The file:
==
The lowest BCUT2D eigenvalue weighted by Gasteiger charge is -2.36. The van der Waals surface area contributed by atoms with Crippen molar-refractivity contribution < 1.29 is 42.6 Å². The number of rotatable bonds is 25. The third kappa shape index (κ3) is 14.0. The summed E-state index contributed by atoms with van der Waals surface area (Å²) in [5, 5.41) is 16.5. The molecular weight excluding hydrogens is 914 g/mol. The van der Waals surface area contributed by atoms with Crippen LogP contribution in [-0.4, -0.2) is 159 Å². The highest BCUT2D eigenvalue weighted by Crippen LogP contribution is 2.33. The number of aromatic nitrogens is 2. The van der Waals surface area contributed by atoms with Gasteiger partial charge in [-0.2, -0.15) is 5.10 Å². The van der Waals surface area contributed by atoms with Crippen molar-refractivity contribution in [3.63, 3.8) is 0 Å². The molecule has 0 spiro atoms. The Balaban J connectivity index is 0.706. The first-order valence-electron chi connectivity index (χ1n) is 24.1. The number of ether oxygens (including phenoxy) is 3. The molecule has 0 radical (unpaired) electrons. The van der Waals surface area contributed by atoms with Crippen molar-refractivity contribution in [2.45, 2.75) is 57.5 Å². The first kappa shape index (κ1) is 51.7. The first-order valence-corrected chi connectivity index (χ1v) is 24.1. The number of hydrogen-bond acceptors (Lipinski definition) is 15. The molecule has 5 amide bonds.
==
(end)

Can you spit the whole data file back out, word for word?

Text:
The lowest BCUT2D eigenvalue weighted by Gasteiger charge is -2.36. The van der Waals surface area contributed by atoms with Crippen molar-refractivity contribution < 1.29 is 42.6 Å². The number of rotatable bonds is 25. The third kappa shape index (κ3) is 14.0. The summed E-state index contributed by atoms with van der Waals surface area (Å²) in [5, 5.41) is 16.5. The molecular weight excluding hydrogens is 914 g/mol. The van der Waals surface area contributed by atoms with Crippen LogP contribution in [-0.4, -0.2) is 159 Å². The highest BCUT2D eigenvalue weighted by Crippen LogP contribution is 2.33. The number of aromatic nitrogens is 2. The van der Waals surface area contributed by atoms with Gasteiger partial charge in [-0.2, -0.15) is 5.10 Å². The van der Waals surface area contributed by atoms with Crippen molar-refractivity contribution in [3.63, 3.8) is 0 Å². The molecule has 0 spiro atoms. The Balaban J connectivity index is 0.706. The first-order valence-electron chi connectivity index (χ1n) is 24.1. The number of ether oxygens (including phenoxy) is 3. The molecule has 0 radical (unpaired) electrons. The van der Waals surface area contributed by atoms with Crippen molar-refractivity contribution in [2.45, 2.75) is 57.5 Å². The first kappa shape index (κ1) is 51.7. The first-order valence-corrected chi connectivity index (χ1v) is 24.1. The number of hydrogen-bond acceptors (Lipinski definition) is 15. The molecule has 5 amide bonds.